Bodyboarders come up with the best names for slabs. Kokkerot, Thick Lip, The Devil’s Horn, Tand… They get to name them because they’re the first to find these heavy waves, pioneering them long before surfers stand atop and continuing to charge them alongside a few committed, brave standups, long after the hype has died down.
There is something eerie and unsettling about the West Coast of South Africa. Maybe it’s the fog… maybe it’s the cold… maybe it’s the pure might and rawness of an entire coastline. Situated a couple of hours north of Cape Town one of South Africa’s oldest fishing villages hosts one of Africa’s meanest slabs. In a rugged stretch of nature reserve more famous for its crayfish (rock lobster), perlemoen (abalone) and bokkoms (dried fish – usually mullet) than its surfing – lies one such slab. A core group of bodyboarders – and the odd crazy standup have been courting this special bit of reef for over a decade now. With giant granite rock shelves and boulders strewn along the coast both in and out of the water it is little wonder that one of Africa’s best slabs would be found here – Tand.
All Images – Alan Van Gysen
In colloquial Afrikaans Tand simply translates to tooth. Named for the giant granite spire that sticks out of the water like an ogres tooth in front of the wave – not to be confused with the slab itself, although it is equally impressive and dangerous. Tand produces impressive explosions of white water every set and makes paddling in very treacherous. Driving in along the dusty dirt road numerous other slabs, reefs and rocky ledges catch your eye as stacked lines to the horizon marched. These waves are legitimate options but certainly more fickle – preferring very specific conditions, making them difficult to commit to when you know Tand is on. The left inside the camping site is particularly mesmerising and picturesque.
Pulling into the mussel-caked carpark Tand can be clearly seen out right, through the car window. Usually a winter wave, it prefers seasonal NW winds and clean groundswells. These swells make their approach – focusing on the slab, slow down as they hit the bottom – going top-heavy, and then lurching – throwing wide open on take-off into the barrel, before running off a short point like section – perfect for launching. It’s an intense wave, with lots of water moving around. The first time you jump in and paddle out your heart is in your throat beating like a steady drum – you have to jump into a crevice formed between the wave itself and two other jagged sections of rock. Waves crash all around and the current is sucking hard in and out. Wait for the drain and then commit.
Although the odd standup gives it a notable go – slab hunters like Matt Bromley and Josh Redman, it really was made for bodyboarding. With little room for error the take-off spot is literally right in front of the dry slab, the drop and scoop-in is often under the lip before it gaps wide to spit. Ask Peter Lambert about his near-fatal back-breaking injury some years back. He’s ok now, but a wipe-out here isn’t trivial. Some of the best I have ever seen and heard charging Tand are stalwart regulars like Allan Horton, Iain Campbell, Tristan Roberts, Rupert le Grange, Peter Lambert, Henk Loubser, Andre Botha, Wilder Schultz and Mafoos Lombard to name a few. Yesterday Wilder Schultz caught one wave that will forever be etched in my memory. It was the biggest wave I’ve ever seen at Tand that perfect and wide without the size distorting the perfection of the wave. Incredible riding. I literally go up to Tand just to be a spectator and to watch the bodyboarders. It’s that impressive.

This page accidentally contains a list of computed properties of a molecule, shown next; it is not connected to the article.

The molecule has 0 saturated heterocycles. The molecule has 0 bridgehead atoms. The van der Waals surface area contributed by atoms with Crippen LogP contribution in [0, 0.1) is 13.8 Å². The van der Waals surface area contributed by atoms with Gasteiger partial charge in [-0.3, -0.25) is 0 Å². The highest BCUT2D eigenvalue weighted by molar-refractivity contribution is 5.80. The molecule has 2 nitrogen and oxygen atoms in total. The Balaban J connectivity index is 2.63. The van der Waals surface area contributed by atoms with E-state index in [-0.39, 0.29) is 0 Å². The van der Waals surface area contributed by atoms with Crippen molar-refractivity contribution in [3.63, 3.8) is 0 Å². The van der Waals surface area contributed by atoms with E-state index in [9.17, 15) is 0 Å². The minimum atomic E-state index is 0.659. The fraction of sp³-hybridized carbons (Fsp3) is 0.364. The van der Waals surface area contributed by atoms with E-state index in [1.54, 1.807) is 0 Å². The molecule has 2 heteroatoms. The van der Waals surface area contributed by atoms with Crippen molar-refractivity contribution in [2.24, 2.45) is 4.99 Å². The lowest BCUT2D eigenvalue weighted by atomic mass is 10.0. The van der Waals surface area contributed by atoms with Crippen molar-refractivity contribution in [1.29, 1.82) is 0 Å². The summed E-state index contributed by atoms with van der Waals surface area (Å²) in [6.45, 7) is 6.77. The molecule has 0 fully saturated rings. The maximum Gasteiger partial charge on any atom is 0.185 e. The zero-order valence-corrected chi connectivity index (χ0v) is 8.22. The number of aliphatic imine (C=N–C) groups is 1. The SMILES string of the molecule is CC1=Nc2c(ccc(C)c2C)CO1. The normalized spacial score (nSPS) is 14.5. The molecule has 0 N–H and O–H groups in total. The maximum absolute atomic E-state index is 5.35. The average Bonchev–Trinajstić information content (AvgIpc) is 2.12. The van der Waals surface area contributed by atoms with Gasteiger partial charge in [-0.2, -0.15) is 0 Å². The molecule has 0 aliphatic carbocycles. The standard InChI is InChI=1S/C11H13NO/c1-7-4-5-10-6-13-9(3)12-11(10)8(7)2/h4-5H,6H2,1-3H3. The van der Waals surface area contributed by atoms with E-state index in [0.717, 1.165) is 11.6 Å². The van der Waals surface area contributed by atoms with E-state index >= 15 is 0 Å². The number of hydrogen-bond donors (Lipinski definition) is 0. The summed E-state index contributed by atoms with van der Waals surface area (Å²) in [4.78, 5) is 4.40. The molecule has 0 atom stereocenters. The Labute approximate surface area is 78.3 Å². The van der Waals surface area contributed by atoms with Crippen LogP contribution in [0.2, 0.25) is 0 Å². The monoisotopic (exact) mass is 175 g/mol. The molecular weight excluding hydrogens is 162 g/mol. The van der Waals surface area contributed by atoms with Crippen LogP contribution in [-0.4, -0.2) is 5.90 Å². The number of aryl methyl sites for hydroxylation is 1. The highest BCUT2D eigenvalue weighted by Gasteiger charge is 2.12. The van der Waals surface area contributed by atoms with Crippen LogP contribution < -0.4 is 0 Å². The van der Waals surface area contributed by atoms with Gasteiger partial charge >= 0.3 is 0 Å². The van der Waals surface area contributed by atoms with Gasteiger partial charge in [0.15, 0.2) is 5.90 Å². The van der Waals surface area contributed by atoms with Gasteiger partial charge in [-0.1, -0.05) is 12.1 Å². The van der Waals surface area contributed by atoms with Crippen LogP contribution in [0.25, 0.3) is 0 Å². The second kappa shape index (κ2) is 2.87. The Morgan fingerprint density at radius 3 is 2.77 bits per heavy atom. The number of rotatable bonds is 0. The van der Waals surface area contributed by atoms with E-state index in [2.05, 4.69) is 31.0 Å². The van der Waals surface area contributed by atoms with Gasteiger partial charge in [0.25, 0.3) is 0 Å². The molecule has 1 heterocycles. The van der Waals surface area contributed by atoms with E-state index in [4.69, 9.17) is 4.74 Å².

Like any nature reserve or stretch of coast in Southern Africa wildlife abound both in and out of the water. Although I’ve never seen any apex predators give Tand a drive-by, they certainly are out there, of that I’m sure. Giant southern right whales will come right into the bay to check out the show – making one realise how deep the drop-off is next to Tand, dusky dolphins speed into the zone and launch out of the water to say hi, penguins lazily swim on by in groups of three of four, and all kinds of birds and fish frequent the area.
My most memorable session would have to be 11 January 2019 and yesterday (10 April 2019). As mentioned it is traditionally a winter wave and best just before a cold-front. This usually means pre-frontal weather – clouds, light rain, strong side-offshore winds etc. January was different. Sunny, blue sky, light offshore winds, no rain and glassy conditions. Then in comparison yesterday was dark, ominous and shrouded in fog – I love the unpredictability of the West Coast. The waves yesterday were as big as you can ride them after a solid 3m 15-second groundswell arrived overnight. What made it most especially eerie was the fog-horn further north at the lighthouse. Every few minutes it would ring out loud and ghostly, seemingly announcing the sets before they came into view through the gloom.